The independent newspaper of the University of Iowa community since 1868

The Daily Iowan

The independent newspaper of the University of Iowa community since 1868

The Daily Iowan

The independent newspaper of the University of Iowa community since 1868

The Daily Iowan

Ask the Author | John J. Waters

The lawyer and ex-Marine spoke with The Daily Iowan about his journey writing “River City One,” his first novel post-discharge in 2015.
Henry Tran
John J. Waters reads a passage from his book “River City One,” at Prairie Lights bookstore in Iowa City on Wednesday, Nov. 8, 2023.

John J. Waters graduated from the U.S. Naval Academy with a degree in English literature in 2009. Not long after, the Nebraska-born author served in the Marine Corps for nearly seven years. A week after he returned, he began studying law at the University of Iowa. 

The process of writing his newest novel, “River City One,” carried him through some of the darkest years of his life post-discharge. 

Published by Simon & Schuster, Waters’ Roman à clef tells the story of John Walker, a veteran who struggles with facing himself after returning home from war to a nameless city where an unlikely love interest reignites his passion for life.

Waters read from his novel at Prairie Lights bookstore in Iowa City on Nov. 8. This interview has been edited for length and clarity. 

The Daily Iowan: What inspired you to begin writing “River City One”?

John J. Waters: 2019. I was at a party in Omaha, hosted by a lawyer. There was a singer there from the opera. She spoke about this upcoming performance of Philip Glass’ opera, “Les Enfants terribles,” and after she finished speaking, there was a man in the back and he said, “Why don’t you sing for us? You’re a soprano.” 

She seemed embarrassed, but she sang “Danny Boy.” I was leaving that evening, and she stopped me, and we started chatting. She told me the song is about a mother watching her son go to war. I told her that I had gone to war, and she asked something like, ‘Does a soldier come home from war?’ And I didn’t have an answer for her. I started writing shortly after. 

The city in your novel is nameless — what is the significance of this decision?

To make it representative of any city. I think a lot of people have “river cities.” There’s one New York, there’s one San Francisco, there’s one Washington D.C., there’s one Chicago, but there’s a lot of “river cities.” I wanted this to be a nameless place, I didn’t want it to be about Omaha. I wrote about what I knew — parts of myself, parts of where I’ve lived, but the novel wasn’t entirely autobiographical. When I wrote it, I extended what I imagined it could be. 

With your military background, what unique perspectives do you feel you bring to the literary conversation about war and its aftermath?

To me, the story began when we came home. To date, there have been many stories written about conflict — stories about coming home are emotionally rich and complicated, and they center on the family that bears a strain that I think has yet to be fully illustrated or penetrated. Further, the minds of veterans had not yet been penetrated to the extent I tried to in this book. I really liked Ben Fountain’s book “Billy Lynn’s Long Halftime Walk” and Roxana Robinson’s book “Sparta.” Each tries to illustrate the coming home story — the military veteran in society — but those authors are not veterans. However, they imagined it in a way that was very, very incisive. That’s where my mind went in writing the story.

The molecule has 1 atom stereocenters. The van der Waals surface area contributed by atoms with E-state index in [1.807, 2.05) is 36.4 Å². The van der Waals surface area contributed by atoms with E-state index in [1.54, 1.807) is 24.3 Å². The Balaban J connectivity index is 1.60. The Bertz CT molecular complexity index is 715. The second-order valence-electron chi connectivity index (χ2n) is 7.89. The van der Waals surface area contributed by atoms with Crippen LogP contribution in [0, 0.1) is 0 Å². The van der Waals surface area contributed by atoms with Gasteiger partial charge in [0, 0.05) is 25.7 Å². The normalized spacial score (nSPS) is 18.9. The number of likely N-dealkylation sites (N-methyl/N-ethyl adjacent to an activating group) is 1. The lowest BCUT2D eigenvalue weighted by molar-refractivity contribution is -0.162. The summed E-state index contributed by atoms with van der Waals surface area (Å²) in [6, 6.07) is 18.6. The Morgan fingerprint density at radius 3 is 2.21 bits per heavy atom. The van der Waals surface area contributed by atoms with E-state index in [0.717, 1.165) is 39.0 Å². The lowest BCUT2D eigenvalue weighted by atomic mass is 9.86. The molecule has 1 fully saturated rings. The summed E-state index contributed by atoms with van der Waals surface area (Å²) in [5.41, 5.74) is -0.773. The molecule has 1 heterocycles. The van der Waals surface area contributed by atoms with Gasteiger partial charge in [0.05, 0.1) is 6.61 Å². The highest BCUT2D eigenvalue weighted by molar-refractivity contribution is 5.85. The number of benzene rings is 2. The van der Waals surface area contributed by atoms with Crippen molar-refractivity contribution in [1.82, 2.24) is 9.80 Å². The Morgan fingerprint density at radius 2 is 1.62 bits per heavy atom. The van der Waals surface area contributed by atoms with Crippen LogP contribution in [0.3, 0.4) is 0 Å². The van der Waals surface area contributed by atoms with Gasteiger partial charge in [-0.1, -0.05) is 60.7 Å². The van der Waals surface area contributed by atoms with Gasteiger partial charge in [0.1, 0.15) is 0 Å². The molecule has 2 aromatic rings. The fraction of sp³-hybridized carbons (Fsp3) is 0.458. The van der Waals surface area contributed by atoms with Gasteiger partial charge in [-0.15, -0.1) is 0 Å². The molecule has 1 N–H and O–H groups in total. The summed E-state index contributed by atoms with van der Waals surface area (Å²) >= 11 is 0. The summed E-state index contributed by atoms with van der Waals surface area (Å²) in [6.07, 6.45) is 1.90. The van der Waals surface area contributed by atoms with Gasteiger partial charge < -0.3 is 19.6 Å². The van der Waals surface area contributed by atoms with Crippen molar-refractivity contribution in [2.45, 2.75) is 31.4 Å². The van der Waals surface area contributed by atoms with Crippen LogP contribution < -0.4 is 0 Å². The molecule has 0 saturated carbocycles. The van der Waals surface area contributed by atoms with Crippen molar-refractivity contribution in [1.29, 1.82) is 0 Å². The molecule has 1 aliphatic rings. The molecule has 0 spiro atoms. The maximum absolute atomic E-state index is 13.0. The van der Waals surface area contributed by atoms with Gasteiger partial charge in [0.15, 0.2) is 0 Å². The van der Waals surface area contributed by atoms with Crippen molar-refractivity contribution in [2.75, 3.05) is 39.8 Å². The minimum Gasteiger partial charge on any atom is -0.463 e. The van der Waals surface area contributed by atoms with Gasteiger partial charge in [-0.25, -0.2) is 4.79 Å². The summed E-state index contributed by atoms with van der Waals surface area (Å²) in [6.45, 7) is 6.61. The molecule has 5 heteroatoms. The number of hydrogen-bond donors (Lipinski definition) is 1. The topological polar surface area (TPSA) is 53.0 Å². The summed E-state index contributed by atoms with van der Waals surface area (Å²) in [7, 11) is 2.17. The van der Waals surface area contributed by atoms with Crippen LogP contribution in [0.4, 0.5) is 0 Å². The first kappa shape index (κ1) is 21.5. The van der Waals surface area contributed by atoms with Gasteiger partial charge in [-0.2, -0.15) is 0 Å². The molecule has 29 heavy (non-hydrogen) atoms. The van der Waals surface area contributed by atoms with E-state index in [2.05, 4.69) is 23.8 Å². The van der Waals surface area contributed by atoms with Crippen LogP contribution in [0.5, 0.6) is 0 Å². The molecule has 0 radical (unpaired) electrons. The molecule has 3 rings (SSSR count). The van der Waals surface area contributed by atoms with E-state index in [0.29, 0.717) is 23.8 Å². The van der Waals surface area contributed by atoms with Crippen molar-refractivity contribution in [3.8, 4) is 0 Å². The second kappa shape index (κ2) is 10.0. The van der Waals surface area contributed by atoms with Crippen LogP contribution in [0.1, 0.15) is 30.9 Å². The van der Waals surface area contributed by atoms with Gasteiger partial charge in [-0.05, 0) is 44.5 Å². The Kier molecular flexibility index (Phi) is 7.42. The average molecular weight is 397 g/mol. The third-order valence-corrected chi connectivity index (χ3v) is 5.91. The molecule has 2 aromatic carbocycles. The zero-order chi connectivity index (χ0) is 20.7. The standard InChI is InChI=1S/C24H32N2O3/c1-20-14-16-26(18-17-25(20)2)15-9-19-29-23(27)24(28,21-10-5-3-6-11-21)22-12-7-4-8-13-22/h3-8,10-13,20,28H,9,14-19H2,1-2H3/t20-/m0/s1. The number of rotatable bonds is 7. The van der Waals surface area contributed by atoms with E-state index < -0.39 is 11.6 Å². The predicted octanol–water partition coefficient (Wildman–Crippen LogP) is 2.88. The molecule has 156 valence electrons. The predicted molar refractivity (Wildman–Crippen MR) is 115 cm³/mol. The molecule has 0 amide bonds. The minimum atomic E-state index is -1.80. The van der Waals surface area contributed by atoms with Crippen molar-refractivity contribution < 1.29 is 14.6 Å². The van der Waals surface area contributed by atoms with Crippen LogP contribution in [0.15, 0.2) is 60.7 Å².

You’ve mentioned the challenge of coming home to face yourself after war. How did you approach writing about this psychological experience?

Through writing. I would write this book late at night. After work, after I put my kids to sleep, I would go into my basement, and I would write. I wrote it with a pencil the first time until midnight. Then, I’d have to get up early for work the next day, but it made me feel very alive, very excited in a way that I wasn’t feeling otherwise. And that to me was a signal to keep going, to keep doing it. Writing this novel reignited me. 

What do you hope that readers, especially fellow veterans, take away from this book and the story of John Walker?

I hope people can be open to it. I don’t try to judge the character, what he does or what transpires. I don’t have an argument to make about war or love or even about family. I wanted to depict and illustrate something comprehensively, and I hope readers can be open to it and extend from it their own conclusions.

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About the Contributors
Avi Lapchick, Arts Editor
Avi Lapchick is an arts editor at The Daily Iowan. A fourth-year student studying English and Creative Writing at the University of Iowa, she previously held the positions of staff photojournalist, summer arts editor, and assistant arts editor at the DI. She is happiest when she is writing or painting.
Henry Tran, Graphic Designer & Photojournalist
Henry is a third-year student at The University of Iowa majoring in 3D design.